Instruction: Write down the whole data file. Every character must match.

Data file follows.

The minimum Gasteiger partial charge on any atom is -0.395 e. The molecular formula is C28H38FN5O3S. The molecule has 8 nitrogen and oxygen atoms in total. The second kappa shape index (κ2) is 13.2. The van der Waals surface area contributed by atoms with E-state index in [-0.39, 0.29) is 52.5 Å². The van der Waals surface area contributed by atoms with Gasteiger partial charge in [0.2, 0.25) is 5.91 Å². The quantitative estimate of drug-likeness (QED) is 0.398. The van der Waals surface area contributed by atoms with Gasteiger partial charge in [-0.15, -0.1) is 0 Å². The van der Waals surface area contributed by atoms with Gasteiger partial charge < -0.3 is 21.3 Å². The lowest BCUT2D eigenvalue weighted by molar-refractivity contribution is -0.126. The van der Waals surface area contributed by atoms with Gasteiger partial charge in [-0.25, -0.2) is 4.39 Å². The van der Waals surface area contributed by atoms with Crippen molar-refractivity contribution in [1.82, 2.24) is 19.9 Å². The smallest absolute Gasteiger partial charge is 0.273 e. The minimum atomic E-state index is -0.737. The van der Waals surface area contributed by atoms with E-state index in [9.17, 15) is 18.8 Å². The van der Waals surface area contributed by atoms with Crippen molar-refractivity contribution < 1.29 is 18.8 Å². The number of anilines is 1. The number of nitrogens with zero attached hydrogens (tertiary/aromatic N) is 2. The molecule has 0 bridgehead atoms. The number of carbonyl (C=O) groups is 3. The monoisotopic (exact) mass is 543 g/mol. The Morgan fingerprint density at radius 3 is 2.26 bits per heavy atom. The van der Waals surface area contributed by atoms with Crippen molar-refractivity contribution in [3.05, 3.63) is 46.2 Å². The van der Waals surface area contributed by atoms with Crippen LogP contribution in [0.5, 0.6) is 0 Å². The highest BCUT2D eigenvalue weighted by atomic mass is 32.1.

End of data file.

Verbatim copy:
The minimum Gasteiger partial charge on any atom is -0.395 e. The molecular formula is C28H38FN5O3S. The molecule has 8 nitrogen and oxygen atoms in total. The second kappa shape index (κ2) is 13.2. The van der Waals surface area contributed by atoms with E-state index in [-0.39, 0.29) is 52.5 Å². The van der Waals surface area contributed by atoms with Gasteiger partial charge in [0.2, 0.25) is 5.91 Å². The quantitative estimate of drug-likeness (QED) is 0.398. The van der Waals surface area contributed by atoms with Gasteiger partial charge in [-0.15, -0.1) is 0 Å². The van der Waals surface area contributed by atoms with Gasteiger partial charge < -0.3 is 21.3 Å². The lowest BCUT2D eigenvalue weighted by molar-refractivity contribution is -0.126. The van der Waals surface area contributed by atoms with Gasteiger partial charge in [-0.25, -0.2) is 4.39 Å². The van der Waals surface area contributed by atoms with Crippen molar-refractivity contribution in [1.82, 2.24) is 19.9 Å². The smallest absolute Gasteiger partial charge is 0.273 e. The minimum atomic E-state index is -0.737. The van der Waals surface area contributed by atoms with E-state index in [9.17, 15) is 18.8 Å². The van der Waals surface area contributed by atoms with Crippen molar-refractivity contribution < 1.29 is 18.8 Å². The number of anilines is 1. The number of nitrogens with zero attached hydrogens (tertiary/aromatic N) is 2. The molecule has 0 bridgehead atoms. The number of carbonyl (C=O) groups is 3. The monoisotopic (exact) mass is 543 g/mol. The Morgan fingerprint density at radius 3 is 2.26 bits per heavy atom. The van der Waals surface area contributed by atoms with Crippen molar-refractivity contribution in [3.05, 3.63) is 46.2 Å². The van der Waals surface area contributed by atoms with Crippen LogP contribution in [0.5, 0.6) is 0 Å². The highest BCUT2D eigenvalue weighted by atomic mass is 32.1.